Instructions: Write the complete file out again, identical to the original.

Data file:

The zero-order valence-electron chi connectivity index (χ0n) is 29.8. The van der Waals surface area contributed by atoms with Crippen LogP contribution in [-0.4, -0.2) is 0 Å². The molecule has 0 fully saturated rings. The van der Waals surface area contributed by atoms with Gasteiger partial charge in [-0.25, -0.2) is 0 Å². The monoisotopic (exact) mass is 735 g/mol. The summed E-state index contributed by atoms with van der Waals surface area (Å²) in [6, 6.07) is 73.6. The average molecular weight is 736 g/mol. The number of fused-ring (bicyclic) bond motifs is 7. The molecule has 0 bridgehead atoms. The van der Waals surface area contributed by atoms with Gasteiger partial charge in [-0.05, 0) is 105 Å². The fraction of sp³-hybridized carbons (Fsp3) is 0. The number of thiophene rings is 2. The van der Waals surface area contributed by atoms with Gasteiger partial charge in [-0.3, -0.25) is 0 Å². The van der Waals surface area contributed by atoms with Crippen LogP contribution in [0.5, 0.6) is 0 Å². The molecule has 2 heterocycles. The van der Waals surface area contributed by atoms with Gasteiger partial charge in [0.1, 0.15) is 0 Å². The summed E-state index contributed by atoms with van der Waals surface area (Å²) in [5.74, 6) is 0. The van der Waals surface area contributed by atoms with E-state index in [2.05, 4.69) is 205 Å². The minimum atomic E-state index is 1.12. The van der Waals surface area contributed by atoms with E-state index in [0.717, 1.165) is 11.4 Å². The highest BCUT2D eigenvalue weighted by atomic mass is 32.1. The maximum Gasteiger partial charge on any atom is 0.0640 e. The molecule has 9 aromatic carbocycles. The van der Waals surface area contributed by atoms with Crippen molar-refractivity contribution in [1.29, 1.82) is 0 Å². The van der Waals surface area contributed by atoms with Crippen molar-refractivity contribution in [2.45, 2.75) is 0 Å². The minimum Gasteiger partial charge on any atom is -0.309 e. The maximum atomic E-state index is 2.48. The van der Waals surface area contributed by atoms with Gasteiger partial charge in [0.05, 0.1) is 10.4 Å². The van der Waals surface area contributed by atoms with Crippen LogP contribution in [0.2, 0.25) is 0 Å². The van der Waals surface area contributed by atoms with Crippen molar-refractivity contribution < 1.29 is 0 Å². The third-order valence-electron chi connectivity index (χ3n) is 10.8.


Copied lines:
The zero-order valence-electron chi connectivity index (χ0n) is 29.8. The van der Waals surface area contributed by atoms with Crippen LogP contribution in [-0.4, -0.2) is 0 Å². The molecule has 0 fully saturated rings. The van der Waals surface area contributed by atoms with Gasteiger partial charge in [-0.25, -0.2) is 0 Å². The monoisotopic (exact) mass is 735 g/mol. The summed E-state index contributed by atoms with van der Waals surface area (Å²) in [6, 6.07) is 73.6. The average molecular weight is 736 g/mol. The number of fused-ring (bicyclic) bond motifs is 7. The molecule has 0 bridgehead atoms. The van der Waals surface area contributed by atoms with Gasteiger partial charge in [-0.05, 0) is 105 Å². The fraction of sp³-hybridized carbons (Fsp3) is 0. The number of thiophene rings is 2. The van der Waals surface area contributed by atoms with Gasteiger partial charge in [-0.3, -0.25) is 0 Å². The van der Waals surface area contributed by atoms with Crippen LogP contribution in [0.5, 0.6) is 0 Å². The molecule has 2 heterocycles. The van der Waals surface area contributed by atoms with Gasteiger partial charge in [0.1, 0.15) is 0 Å². The summed E-state index contributed by atoms with van der Waals surface area (Å²) in [5.74, 6) is 0. The van der Waals surface area contributed by atoms with E-state index in [2.05, 4.69) is 205 Å². The minimum atomic E-state index is 1.12. The van der Waals surface area contributed by atoms with E-state index in [0.717, 1.165) is 11.4 Å². The highest BCUT2D eigenvalue weighted by atomic mass is 32.1. The maximum Gasteiger partial charge on any atom is 0.0640 e. The molecule has 9 aromatic carbocycles. The van der Waals surface area contributed by atoms with Crippen molar-refractivity contribution in [1.29, 1.82) is 0 Å². The van der Waals surface area contributed by atoms with Crippen molar-refractivity contribution in [2.45, 2.75) is 0 Å². The minimum Gasteiger partial charge on any atom is -0.309 e. The maximum atomic E-state index is 2.48. The van der Waals surface area contributed by atoms with Gasteiger partial charge in [0.05, 0.1) is 10.4 Å². The van der Waals surface area contributed by atoms with Crippen LogP contribution in [0.2, 0.25) is 0 Å². The van der Waals surface area contributed by atoms with Crippen molar-refractivity contribution < 1.29 is 0 Å². The third-order valence-electron chi connectivity index (χ3n) is 10.8.